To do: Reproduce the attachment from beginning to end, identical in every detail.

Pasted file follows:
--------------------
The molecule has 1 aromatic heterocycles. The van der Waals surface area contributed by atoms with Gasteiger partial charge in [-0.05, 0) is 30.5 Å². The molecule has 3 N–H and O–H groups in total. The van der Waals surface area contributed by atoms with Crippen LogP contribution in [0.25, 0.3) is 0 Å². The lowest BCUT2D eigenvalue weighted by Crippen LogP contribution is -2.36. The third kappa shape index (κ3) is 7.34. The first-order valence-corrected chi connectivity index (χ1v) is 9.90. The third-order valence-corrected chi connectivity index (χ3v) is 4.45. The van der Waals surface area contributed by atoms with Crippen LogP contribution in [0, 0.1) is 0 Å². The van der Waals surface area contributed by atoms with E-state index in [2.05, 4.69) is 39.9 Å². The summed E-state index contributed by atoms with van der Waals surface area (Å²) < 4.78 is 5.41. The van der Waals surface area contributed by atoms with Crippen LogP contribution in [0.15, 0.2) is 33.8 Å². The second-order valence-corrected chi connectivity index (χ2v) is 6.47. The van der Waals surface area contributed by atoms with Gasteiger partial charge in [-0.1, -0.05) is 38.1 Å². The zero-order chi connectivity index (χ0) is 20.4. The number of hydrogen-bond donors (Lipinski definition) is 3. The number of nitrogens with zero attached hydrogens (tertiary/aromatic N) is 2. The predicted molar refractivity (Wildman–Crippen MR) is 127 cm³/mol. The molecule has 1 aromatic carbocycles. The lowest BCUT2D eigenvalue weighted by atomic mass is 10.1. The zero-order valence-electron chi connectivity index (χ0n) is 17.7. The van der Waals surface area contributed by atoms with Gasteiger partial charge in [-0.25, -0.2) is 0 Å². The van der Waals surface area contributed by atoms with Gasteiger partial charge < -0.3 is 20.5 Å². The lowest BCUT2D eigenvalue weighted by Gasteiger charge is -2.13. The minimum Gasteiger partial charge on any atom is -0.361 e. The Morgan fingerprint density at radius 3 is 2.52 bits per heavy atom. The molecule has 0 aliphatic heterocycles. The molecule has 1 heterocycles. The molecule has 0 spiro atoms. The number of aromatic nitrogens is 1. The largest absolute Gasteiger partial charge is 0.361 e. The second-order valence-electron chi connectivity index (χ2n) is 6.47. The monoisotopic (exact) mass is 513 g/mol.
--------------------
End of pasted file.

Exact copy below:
The molecule has 1 aromatic heterocycles. The van der Waals surface area contributed by atoms with Gasteiger partial charge in [-0.05, 0) is 30.5 Å². The molecule has 3 N–H and O–H groups in total. The van der Waals surface area contributed by atoms with Crippen LogP contribution in [0.25, 0.3) is 0 Å². The lowest BCUT2D eigenvalue weighted by Crippen LogP contribution is -2.36. The third kappa shape index (κ3) is 7.34. The first-order valence-corrected chi connectivity index (χ1v) is 9.90. The third-order valence-corrected chi connectivity index (χ3v) is 4.45. The van der Waals surface area contributed by atoms with Crippen LogP contribution in [0, 0.1) is 0 Å². The van der Waals surface area contributed by atoms with E-state index in [2.05, 4.69) is 39.9 Å². The summed E-state index contributed by atoms with van der Waals surface area (Å²) < 4.78 is 5.41. The van der Waals surface area contributed by atoms with Crippen LogP contribution in [0.15, 0.2) is 33.8 Å². The second-order valence-corrected chi connectivity index (χ2v) is 6.47. The van der Waals surface area contributed by atoms with Gasteiger partial charge in [-0.1, -0.05) is 38.1 Å². The zero-order chi connectivity index (χ0) is 20.4. The number of hydrogen-bond donors (Lipinski definition) is 3. The number of nitrogens with zero attached hydrogens (tertiary/aromatic N) is 2. The predicted molar refractivity (Wildman–Crippen MR) is 127 cm³/mol. The molecule has 1 aromatic carbocycles. The lowest BCUT2D eigenvalue weighted by atomic mass is 10.1. The zero-order valence-electron chi connectivity index (χ0n) is 17.7. The van der Waals surface area contributed by atoms with Gasteiger partial charge in [-0.25, -0.2) is 0 Å². The van der Waals surface area contributed by atoms with Gasteiger partial charge < -0.3 is 20.5 Å². The lowest BCUT2D eigenvalue weighted by Gasteiger charge is -2.13. The minimum Gasteiger partial charge on any atom is -0.361 e. The Morgan fingerprint density at radius 3 is 2.52 bits per heavy atom. The molecule has 0 aliphatic heterocycles. The molecule has 1 heterocycles. The molecule has 0 spiro atoms. The number of aromatic nitrogens is 1. The largest absolute Gasteiger partial charge is 0.361 e. The second-order valence-electron chi connectivity index (χ2n) is 6.47. The monoisotopic (exact) mass is 513 g/mol.